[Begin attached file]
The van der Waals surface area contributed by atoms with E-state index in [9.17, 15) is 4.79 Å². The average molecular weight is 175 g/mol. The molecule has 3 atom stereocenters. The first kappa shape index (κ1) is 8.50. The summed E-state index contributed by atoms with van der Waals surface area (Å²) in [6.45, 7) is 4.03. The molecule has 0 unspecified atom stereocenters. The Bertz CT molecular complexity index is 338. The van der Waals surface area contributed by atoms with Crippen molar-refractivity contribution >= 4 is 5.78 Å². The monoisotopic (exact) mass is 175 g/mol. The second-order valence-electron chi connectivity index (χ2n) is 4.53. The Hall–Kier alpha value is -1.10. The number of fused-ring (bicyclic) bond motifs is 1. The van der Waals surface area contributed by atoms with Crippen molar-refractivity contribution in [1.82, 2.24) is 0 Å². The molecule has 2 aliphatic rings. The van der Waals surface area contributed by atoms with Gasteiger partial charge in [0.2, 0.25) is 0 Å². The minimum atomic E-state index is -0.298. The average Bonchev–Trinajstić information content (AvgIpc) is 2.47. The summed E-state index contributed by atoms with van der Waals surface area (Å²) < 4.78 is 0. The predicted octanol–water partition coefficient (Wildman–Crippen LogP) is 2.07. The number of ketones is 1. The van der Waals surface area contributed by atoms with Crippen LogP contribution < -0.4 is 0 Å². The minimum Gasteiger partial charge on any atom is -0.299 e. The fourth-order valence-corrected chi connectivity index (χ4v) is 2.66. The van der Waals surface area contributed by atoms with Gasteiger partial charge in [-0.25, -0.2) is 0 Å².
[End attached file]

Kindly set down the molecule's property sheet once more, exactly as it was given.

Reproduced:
The van der Waals surface area contributed by atoms with E-state index in [9.17, 15) is 4.79 Å². The average molecular weight is 175 g/mol. The molecule has 3 atom stereocenters. The first kappa shape index (κ1) is 8.50. The summed E-state index contributed by atoms with van der Waals surface area (Å²) in [6.45, 7) is 4.03. The molecule has 0 unspecified atom stereocenters. The Bertz CT molecular complexity index is 338. The van der Waals surface area contributed by atoms with Crippen molar-refractivity contribution >= 4 is 5.78 Å². The monoisotopic (exact) mass is 175 g/mol. The second-order valence-electron chi connectivity index (χ2n) is 4.53. The Hall–Kier alpha value is -1.10. The number of fused-ring (bicyclic) bond motifs is 1. The van der Waals surface area contributed by atoms with Crippen molar-refractivity contribution in [1.82, 2.24) is 0 Å². The molecule has 2 aliphatic rings. The van der Waals surface area contributed by atoms with Gasteiger partial charge in [0.2, 0.25) is 0 Å². The minimum atomic E-state index is -0.298. The average Bonchev–Trinajstić information content (AvgIpc) is 2.47. The summed E-state index contributed by atoms with van der Waals surface area (Å²) < 4.78 is 0. The predicted octanol–water partition coefficient (Wildman–Crippen LogP) is 2.07. The number of ketones is 1. The van der Waals surface area contributed by atoms with Crippen LogP contribution < -0.4 is 0 Å². The minimum Gasteiger partial charge on any atom is -0.299 e. The fourth-order valence-corrected chi connectivity index (χ4v) is 2.66. The van der Waals surface area contributed by atoms with Gasteiger partial charge in [-0.25, -0.2) is 0 Å².